“We are clearly in an 8th inning of a tightening cycle, and we have the ninth inning coming up at the end of June.”
The markets, which had already bounced off of their May lows, gathered themselves together over the next few days, and then made a new leg up. Many people credited that move to Fisher. It only was halted by the late August hurricanes in the Gulf, and the destruction of New Orleans. During the first week of this year, we again had “lift off,” similarly premised on the idea that the Fed tightening cycle was just about over.
This leads me to a question:
How much of the rallies during the past 12 months have been based, at least in part, upon the false premise that the Fed is nearly through tightening?
Long time readers of mine know that I believe markets rarely move in a “this happened, so markets did that” basis. The complex choreography of capital markets are far more intricate than many folks realize, hardly as efficient as most academics believe, and may be far more attuned to the rules of chaos than those of pure randomness.
Is the Fed “just about done?” Given the recent jawboning from various Fed officials, I believe that is a premature declaration. Last week, Chicago Federal Reserve Bank President Moskow suggested that rates are “historically low,” that inflation was “creeping into the core” CPI rate. Further, he spooked the markets when he suggested that rates may need to “rise further beyond neutral” to kill inflation.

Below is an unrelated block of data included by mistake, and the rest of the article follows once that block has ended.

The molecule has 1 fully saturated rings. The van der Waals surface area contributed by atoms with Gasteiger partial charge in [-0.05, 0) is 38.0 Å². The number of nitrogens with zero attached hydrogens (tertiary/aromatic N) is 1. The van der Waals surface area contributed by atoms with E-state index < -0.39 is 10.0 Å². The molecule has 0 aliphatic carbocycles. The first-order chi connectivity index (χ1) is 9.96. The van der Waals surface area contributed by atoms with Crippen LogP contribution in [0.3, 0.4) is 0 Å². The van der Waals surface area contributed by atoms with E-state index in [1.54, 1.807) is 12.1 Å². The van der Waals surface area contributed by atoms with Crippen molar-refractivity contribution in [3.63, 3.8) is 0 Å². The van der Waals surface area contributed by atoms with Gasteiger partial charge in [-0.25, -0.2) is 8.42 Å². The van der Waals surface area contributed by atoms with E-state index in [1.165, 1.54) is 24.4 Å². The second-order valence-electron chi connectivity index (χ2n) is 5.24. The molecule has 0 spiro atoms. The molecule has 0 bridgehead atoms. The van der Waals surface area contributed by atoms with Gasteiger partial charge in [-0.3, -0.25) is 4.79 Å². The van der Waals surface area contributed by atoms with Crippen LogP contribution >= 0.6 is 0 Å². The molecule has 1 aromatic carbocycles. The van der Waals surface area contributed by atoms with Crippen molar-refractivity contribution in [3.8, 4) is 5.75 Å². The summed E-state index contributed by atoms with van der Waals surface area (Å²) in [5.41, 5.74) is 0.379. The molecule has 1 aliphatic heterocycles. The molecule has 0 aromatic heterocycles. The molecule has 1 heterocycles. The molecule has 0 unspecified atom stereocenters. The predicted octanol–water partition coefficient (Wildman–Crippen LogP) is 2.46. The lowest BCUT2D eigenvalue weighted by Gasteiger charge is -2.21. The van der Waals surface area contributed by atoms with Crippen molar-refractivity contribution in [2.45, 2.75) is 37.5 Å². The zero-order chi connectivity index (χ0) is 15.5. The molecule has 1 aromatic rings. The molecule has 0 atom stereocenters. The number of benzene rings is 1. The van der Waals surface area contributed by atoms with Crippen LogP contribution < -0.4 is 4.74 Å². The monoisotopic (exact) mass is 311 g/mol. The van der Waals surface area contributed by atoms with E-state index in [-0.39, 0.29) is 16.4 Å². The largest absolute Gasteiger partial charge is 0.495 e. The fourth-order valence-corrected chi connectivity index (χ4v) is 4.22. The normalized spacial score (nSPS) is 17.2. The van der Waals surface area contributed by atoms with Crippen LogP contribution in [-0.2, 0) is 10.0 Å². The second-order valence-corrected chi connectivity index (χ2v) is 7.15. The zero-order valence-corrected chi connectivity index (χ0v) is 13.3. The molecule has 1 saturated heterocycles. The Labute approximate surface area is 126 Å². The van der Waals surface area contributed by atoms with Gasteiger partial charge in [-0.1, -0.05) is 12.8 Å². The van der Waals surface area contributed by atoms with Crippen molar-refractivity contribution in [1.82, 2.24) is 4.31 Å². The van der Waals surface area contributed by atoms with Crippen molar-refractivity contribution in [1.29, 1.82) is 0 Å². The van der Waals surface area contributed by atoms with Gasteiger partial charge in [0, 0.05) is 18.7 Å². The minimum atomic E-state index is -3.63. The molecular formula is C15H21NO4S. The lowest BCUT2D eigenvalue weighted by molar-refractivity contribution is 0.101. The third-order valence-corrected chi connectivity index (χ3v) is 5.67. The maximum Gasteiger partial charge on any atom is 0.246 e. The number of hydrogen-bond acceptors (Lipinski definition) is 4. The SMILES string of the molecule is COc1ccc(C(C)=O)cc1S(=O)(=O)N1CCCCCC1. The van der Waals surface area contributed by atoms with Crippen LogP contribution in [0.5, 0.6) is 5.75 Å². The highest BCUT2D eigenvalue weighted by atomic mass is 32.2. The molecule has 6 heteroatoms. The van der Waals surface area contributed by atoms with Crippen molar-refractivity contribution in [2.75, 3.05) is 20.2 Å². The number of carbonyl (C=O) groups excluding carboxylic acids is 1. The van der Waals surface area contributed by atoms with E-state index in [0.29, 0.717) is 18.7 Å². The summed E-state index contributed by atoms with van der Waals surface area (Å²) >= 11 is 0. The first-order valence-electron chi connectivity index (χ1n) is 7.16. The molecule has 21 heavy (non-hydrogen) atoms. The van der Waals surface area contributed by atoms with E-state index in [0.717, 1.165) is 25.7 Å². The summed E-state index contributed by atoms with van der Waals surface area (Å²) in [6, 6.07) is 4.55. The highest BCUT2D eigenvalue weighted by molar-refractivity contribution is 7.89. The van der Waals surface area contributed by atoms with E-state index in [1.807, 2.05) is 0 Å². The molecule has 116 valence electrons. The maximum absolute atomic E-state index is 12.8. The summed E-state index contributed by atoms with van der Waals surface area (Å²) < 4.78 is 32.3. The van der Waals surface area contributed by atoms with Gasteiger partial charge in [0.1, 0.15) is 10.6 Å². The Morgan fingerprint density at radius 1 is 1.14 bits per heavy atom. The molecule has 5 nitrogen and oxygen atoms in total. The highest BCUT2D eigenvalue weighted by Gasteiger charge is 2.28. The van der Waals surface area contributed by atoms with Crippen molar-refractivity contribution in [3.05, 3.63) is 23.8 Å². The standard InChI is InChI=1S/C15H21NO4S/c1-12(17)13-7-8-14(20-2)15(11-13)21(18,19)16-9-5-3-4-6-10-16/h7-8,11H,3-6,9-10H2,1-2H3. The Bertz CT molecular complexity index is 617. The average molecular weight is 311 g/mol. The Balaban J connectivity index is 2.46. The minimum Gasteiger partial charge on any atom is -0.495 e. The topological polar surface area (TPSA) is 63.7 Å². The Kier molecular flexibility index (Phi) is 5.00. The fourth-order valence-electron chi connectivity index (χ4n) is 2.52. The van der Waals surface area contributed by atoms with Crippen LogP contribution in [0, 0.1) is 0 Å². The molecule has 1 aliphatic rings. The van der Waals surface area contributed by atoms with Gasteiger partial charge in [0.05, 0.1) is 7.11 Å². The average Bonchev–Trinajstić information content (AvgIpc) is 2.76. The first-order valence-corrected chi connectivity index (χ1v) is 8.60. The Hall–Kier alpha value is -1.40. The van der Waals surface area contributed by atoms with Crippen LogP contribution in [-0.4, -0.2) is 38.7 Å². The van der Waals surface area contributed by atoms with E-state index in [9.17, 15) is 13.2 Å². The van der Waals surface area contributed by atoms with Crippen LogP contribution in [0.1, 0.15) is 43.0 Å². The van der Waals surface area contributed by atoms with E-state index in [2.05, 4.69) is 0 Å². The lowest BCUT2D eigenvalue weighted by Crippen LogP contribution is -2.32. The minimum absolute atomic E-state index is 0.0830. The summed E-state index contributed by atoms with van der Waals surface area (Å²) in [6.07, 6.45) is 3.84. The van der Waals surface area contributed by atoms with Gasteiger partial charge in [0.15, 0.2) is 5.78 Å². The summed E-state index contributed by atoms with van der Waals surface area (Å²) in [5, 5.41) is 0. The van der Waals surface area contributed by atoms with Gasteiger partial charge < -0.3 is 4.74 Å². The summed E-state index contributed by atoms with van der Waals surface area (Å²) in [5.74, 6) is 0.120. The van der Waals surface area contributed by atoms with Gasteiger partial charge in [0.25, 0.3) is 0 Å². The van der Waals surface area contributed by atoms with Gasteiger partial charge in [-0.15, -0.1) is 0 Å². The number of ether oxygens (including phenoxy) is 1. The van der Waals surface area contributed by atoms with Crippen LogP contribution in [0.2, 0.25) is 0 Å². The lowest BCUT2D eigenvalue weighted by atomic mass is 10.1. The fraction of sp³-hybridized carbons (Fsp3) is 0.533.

The consensus is evolving amongst various Fed officials that erring on the side of over-tightening is much preferred to letting inflation accelerate. New Fed head Bernanke may even “brush aside lawmakers’ calls for a pause” and “vow vigilance against inflation.”
Indeed, in a hardly noticed announcement, the FOMC changed the previously planned upcoming FOMC one day meeting into a two day affair. I hardly think the extra time is to welcome helicopter Ben to his new gig. Rather, it is more likely to discuss the increasing signs of inflation of the commodity, wage, and fiscal flavors. (Note, however, that I do not believe there is wage inflation).
It is my suspicion that more than a little of the Bullish optimism we have seen over the past 6 months has been incorrectly attributed to the Fed tightening cycle ending. Even more ironically, this regardless of the data showing that markets tend to slide when tightening cycles end.
To borrow from Dallas Fed President Richard Fisher’s analogy:
it looks like we are about to go into extra innings against inflation – again.